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Anomaly Detection in Two Ways

Muhammad Asad Iqbal Khan shows how you can use isolation forests and kernel density estimation for outlier detection:

Just like the random forests, isolation forests are built using decision trees. They are implemented in an unsupervised fashion as there are no pre-defined labels. Isolation forests were designed with the idea that anomalies are “few and distinct” data points in a dataset.

Recall that decision trees are built using information criteria such as Gini index or entropy. The obviously different groups are separated at the root of the tree and deeper into the branches, the subtler distinctions are identified. Based on randomly picked characteristics, an isolation forest processes the randomly subsampled data in a tree structure. Samples that reach further into the tree and require more cuts to separate them have a very little probability that they are anomalies. Likewise, samples that are found on the shorter branches of the tree are more likely to be anomalies, since the tree found it simpler to distinguish them from the other data.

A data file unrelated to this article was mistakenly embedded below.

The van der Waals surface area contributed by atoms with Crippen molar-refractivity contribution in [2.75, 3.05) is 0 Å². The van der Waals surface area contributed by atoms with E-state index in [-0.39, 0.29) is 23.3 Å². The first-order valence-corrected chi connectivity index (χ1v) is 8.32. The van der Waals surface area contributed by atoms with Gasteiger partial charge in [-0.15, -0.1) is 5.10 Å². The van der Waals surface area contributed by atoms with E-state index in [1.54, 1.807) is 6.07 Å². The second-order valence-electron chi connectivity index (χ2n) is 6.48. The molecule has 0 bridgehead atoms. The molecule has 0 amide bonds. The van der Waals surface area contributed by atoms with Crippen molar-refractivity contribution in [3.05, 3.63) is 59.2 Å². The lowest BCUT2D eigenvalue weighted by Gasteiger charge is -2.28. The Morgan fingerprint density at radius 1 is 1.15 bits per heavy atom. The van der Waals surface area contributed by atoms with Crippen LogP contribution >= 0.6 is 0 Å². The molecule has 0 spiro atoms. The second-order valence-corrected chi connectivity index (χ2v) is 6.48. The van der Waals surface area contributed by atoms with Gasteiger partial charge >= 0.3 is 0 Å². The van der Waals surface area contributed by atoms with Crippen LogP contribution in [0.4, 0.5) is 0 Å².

Click through for descriptions and the code.

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